One of the serious complications that can arise from diabetes is diabetic retinopathy. This can result when the retina (the light-sensitive layer of tissue at the back of the eye) swells, leaks or shuts down completely, or in some cases, a new set of abnormal blood vessels grow on the surface of the retina.
During its earlier stages, individuals with diabetic retinopathy may not notice any changes but as it progresses, it can lead to vision loss which in most cases cannot be reversed. At the Roholt Vision Institute, patients with diabetes undergo extensive detection and documentation of diabetes related eye disease through a special set of instrumentation.
Special Emphasis on Hispanics Who Are Diabetics
You might wonder why we specifically urge Hispanics who are diabetics to come see us right away at our Ohio LASIK and cataract center. It actually has to do with the results of this Los Angeles Latino Eye Study which concluded that Hispanics have significantly higher rates of developing cataracts, vision loss, and diabetic eye disease than their non-Hispanic counterparts.
Here’s an excerpt of the study:
“LALES researchers found that over the four-year interval, Latinos developed visual impairment and blindness at the highest rate of any ethnic group in the country, when compared with estimates from other U.S. population-based studies. Overall, nearly 3 percent of Latinos developed visual impairment and 0.3 percent developed blindness in both eyes, with older adults impacted more frequently. Of Latinos age 80 and older, 19.4 percent became visually impaired, and 3.8 percent became blind in both eyes.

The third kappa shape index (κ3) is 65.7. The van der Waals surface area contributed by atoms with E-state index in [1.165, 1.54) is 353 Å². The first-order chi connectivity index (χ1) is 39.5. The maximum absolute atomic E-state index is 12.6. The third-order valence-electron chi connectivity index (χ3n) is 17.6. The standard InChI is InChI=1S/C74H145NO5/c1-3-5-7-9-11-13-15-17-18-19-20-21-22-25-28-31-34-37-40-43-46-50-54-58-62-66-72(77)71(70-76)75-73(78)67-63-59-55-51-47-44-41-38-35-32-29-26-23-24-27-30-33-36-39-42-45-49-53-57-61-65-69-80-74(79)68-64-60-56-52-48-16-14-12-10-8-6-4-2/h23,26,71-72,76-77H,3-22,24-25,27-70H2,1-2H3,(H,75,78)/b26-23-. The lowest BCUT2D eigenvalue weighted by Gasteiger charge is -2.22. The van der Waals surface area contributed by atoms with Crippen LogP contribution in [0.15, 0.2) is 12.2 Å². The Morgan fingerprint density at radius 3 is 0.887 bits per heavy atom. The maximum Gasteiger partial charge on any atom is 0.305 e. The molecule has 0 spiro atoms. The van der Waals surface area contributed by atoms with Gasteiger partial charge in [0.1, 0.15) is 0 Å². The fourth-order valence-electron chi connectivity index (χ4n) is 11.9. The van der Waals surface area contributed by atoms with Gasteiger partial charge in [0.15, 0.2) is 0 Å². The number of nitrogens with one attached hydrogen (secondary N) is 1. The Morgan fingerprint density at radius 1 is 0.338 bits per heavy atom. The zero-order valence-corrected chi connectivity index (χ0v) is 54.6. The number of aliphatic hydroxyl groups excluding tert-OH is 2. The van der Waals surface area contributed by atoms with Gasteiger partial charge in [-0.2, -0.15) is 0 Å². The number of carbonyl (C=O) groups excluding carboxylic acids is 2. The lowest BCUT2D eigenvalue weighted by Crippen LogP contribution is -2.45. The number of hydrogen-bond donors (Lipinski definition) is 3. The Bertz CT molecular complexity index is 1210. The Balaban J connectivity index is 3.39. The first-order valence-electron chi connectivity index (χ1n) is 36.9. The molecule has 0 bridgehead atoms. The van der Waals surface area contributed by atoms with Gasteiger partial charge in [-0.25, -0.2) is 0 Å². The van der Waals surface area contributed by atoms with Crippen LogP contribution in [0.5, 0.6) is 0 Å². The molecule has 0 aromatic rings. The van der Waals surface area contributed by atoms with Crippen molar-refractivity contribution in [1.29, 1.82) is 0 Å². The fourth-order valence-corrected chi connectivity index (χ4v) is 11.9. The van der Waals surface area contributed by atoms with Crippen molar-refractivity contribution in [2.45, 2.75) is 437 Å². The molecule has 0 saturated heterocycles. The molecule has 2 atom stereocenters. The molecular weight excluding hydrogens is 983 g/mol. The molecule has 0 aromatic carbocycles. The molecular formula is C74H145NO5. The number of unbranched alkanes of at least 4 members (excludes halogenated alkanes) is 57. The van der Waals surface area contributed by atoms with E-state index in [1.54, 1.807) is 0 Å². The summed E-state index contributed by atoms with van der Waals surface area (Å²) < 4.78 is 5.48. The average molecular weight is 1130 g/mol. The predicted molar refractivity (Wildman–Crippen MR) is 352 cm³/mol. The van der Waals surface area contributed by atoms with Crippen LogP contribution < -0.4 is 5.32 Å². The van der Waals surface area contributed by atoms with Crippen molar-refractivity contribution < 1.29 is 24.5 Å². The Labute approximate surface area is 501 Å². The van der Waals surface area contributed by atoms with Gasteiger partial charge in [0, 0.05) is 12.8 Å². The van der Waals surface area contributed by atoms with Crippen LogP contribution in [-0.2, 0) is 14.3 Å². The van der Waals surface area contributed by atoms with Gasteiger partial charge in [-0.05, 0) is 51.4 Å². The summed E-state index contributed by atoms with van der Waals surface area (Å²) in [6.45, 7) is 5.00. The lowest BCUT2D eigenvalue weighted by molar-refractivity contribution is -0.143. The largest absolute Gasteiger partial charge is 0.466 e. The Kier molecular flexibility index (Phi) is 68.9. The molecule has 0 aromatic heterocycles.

U.S. Latinos were also more likely to develop diabetic retinopathy than non-Hispanic whites. Over the four-year period, 34 percent of Latinos who had diabetes developed diabetic retinopathy, with Latinos aged 40 to 59 having the highest rate. Though increasing age did not play a role, Latinos with a longer duration of diabetes were more likely to develop the disease. In fact, 42 percent of Latinos with diabetes for more than 15 years developed diabetic retinopathy. Also, among participants who had diabetic retinopathy at the beginning of the study, 39 percent showed worsening of the disease four years later.”
So are you of Hispanic origin and is also a diabetic? Call us at 330-305-2200 to set up an appointment with us! The Roholt Vision Institute will communicate with your primary care physician as well as your endocrinologist to help ensure that all health care providers are well informed of the status of diabetes mellitus related conditions.